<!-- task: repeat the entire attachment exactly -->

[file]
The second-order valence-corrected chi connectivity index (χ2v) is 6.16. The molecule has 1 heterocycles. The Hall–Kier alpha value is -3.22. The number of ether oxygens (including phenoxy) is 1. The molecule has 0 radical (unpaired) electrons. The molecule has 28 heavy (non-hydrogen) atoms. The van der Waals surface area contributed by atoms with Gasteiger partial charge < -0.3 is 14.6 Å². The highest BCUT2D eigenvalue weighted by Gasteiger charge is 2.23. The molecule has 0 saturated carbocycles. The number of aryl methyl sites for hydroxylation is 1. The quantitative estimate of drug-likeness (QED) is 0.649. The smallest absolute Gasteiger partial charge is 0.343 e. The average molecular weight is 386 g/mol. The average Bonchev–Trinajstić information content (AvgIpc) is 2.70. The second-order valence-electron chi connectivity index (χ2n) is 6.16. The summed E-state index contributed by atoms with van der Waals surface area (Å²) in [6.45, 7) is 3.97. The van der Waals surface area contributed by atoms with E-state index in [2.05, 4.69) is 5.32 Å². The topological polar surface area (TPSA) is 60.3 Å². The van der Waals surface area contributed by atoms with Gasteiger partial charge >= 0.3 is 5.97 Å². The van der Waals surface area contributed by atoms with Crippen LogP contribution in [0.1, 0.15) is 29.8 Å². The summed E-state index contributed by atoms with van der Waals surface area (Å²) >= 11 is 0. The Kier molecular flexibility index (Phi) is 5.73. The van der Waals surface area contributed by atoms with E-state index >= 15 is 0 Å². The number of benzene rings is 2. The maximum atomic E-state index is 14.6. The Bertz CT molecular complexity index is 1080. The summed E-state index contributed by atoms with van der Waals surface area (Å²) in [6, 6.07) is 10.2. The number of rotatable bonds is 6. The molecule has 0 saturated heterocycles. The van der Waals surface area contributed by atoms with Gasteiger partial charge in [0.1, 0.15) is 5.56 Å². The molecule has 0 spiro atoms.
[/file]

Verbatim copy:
The second-order valence-corrected chi connectivity index (χ2v) is 6.16. The molecule has 1 heterocycles. The Hall–Kier alpha value is -3.22. The number of ether oxygens (including phenoxy) is 1. The molecule has 0 radical (unpaired) electrons. The molecule has 28 heavy (non-hydrogen) atoms. The van der Waals surface area contributed by atoms with Gasteiger partial charge < -0.3 is 14.6 Å². The highest BCUT2D eigenvalue weighted by Gasteiger charge is 2.23. The molecule has 0 saturated carbocycles. The number of aryl methyl sites for hydroxylation is 1. The quantitative estimate of drug-likeness (QED) is 0.649. The smallest absolute Gasteiger partial charge is 0.343 e. The average molecular weight is 386 g/mol. The average Bonchev–Trinajstić information content (AvgIpc) is 2.70. The second-order valence-electron chi connectivity index (χ2n) is 6.16. The summed E-state index contributed by atoms with van der Waals surface area (Å²) in [6.45, 7) is 3.97. The van der Waals surface area contributed by atoms with E-state index in [2.05, 4.69) is 5.32 Å². The topological polar surface area (TPSA) is 60.3 Å². The van der Waals surface area contributed by atoms with Gasteiger partial charge >= 0.3 is 5.97 Å². The van der Waals surface area contributed by atoms with Crippen LogP contribution in [0.1, 0.15) is 29.8 Å². The summed E-state index contributed by atoms with van der Waals surface area (Å²) >= 11 is 0. The Kier molecular flexibility index (Phi) is 5.73. The van der Waals surface area contributed by atoms with E-state index >= 15 is 0 Å². The number of benzene rings is 2. The maximum atomic E-state index is 14.6. The Bertz CT molecular complexity index is 1080. The summed E-state index contributed by atoms with van der Waals surface area (Å²) in [6, 6.07) is 10.2. The number of rotatable bonds is 6. The molecule has 0 saturated heterocycles. The van der Waals surface area contributed by atoms with Gasteiger partial charge in [0.1, 0.15) is 5.56 Å². The molecule has 0 spiro atoms.